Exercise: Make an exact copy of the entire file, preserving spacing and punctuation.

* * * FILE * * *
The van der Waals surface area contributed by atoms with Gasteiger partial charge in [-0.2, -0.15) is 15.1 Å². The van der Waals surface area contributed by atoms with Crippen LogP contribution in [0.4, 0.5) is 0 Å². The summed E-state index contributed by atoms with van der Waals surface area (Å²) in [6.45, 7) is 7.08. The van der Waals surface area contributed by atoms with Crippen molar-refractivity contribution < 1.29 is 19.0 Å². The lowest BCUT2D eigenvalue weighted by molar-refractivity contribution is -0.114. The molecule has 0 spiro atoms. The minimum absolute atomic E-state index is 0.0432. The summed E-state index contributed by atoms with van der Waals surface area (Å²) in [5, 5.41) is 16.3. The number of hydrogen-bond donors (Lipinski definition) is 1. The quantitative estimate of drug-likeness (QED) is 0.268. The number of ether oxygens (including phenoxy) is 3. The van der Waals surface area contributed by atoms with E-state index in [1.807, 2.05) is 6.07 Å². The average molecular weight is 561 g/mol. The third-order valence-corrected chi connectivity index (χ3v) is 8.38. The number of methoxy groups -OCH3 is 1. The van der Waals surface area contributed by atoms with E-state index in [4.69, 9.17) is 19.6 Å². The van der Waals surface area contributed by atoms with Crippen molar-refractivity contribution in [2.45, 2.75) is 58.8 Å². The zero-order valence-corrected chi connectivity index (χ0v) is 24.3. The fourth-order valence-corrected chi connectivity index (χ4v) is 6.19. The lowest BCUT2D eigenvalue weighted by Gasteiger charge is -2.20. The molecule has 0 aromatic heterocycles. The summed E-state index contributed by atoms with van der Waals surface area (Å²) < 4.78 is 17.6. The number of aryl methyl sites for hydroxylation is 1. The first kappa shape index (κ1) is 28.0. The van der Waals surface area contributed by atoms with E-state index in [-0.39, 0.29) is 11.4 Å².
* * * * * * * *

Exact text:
The van der Waals surface area contributed by atoms with Gasteiger partial charge in [-0.2, -0.15) is 15.1 Å². The van der Waals surface area contributed by atoms with Crippen LogP contribution in [0.4, 0.5) is 0 Å². The summed E-state index contributed by atoms with van der Waals surface area (Å²) in [6.45, 7) is 7.08. The van der Waals surface area contributed by atoms with Crippen molar-refractivity contribution < 1.29 is 19.0 Å². The lowest BCUT2D eigenvalue weighted by molar-refractivity contribution is -0.114. The molecule has 0 spiro atoms. The minimum absolute atomic E-state index is 0.0432. The summed E-state index contributed by atoms with van der Waals surface area (Å²) in [5, 5.41) is 16.3. The number of hydrogen-bond donors (Lipinski definition) is 1. The quantitative estimate of drug-likeness (QED) is 0.268. The number of ether oxygens (including phenoxy) is 3. The van der Waals surface area contributed by atoms with E-state index in [1.807, 2.05) is 6.07 Å². The average molecular weight is 561 g/mol. The third-order valence-corrected chi connectivity index (χ3v) is 8.38. The number of methoxy groups -OCH3 is 1. The van der Waals surface area contributed by atoms with E-state index in [4.69, 9.17) is 19.6 Å². The van der Waals surface area contributed by atoms with Crippen molar-refractivity contribution in [2.45, 2.75) is 58.8 Å². The zero-order valence-corrected chi connectivity index (χ0v) is 24.3. The fourth-order valence-corrected chi connectivity index (χ4v) is 6.19. The lowest BCUT2D eigenvalue weighted by Gasteiger charge is -2.20. The molecule has 0 aromatic heterocycles. The summed E-state index contributed by atoms with van der Waals surface area (Å²) < 4.78 is 17.6. The number of aryl methyl sites for hydroxylation is 1. The first kappa shape index (κ1) is 28.0. The van der Waals surface area contributed by atoms with E-state index in [-0.39, 0.29) is 11.4 Å².